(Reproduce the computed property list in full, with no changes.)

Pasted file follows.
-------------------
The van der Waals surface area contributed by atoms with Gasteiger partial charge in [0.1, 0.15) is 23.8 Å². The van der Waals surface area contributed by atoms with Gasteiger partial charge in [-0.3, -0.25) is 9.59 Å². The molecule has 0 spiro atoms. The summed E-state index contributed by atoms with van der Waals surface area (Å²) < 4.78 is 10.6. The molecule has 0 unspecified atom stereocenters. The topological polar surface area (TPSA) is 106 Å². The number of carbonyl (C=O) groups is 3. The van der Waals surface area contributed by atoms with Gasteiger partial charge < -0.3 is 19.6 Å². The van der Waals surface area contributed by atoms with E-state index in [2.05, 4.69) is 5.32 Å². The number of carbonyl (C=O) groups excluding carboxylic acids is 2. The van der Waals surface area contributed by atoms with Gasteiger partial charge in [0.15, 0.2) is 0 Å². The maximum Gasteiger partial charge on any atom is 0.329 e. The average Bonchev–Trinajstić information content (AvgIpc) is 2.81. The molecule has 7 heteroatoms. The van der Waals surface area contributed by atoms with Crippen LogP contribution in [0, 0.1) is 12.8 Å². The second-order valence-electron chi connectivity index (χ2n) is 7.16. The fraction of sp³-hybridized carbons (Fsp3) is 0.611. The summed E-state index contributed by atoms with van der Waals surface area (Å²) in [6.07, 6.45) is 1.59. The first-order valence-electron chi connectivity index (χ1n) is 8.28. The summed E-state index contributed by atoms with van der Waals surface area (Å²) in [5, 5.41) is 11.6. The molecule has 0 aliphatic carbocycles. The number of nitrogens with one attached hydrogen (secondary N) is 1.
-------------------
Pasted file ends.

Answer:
The van der Waals surface area contributed by atoms with Gasteiger partial charge in [0.1, 0.15) is 23.8 Å². The van der Waals surface area contributed by atoms with Gasteiger partial charge in [-0.3, -0.25) is 9.59 Å². The molecule has 0 spiro atoms. The summed E-state index contributed by atoms with van der Waals surface area (Å²) < 4.78 is 10.6. The molecule has 0 unspecified atom stereocenters. The topological polar surface area (TPSA) is 106 Å². The number of carbonyl (C=O) groups is 3. The van der Waals surface area contributed by atoms with Gasteiger partial charge < -0.3 is 19.6 Å². The van der Waals surface area contributed by atoms with E-state index in [2.05, 4.69) is 5.32 Å². The number of carbonyl (C=O) groups excluding carboxylic acids is 2. The van der Waals surface area contributed by atoms with Gasteiger partial charge in [0.15, 0.2) is 0 Å². The maximum Gasteiger partial charge on any atom is 0.329 e. The average Bonchev–Trinajstić information content (AvgIpc) is 2.81. The molecule has 7 heteroatoms. The van der Waals surface area contributed by atoms with Crippen LogP contribution in [0, 0.1) is 12.8 Å². The second-order valence-electron chi connectivity index (χ2n) is 7.16. The fraction of sp³-hybridized carbons (Fsp3) is 0.611. The summed E-state index contributed by atoms with van der Waals surface area (Å²) in [6.07, 6.45) is 1.59. The first-order valence-electron chi connectivity index (χ1n) is 8.28. The summed E-state index contributed by atoms with van der Waals surface area (Å²) in [5, 5.41) is 11.6. The molecule has 0 aliphatic carbocycles. The number of nitrogens with one attached hydrogen (secondary N) is 1.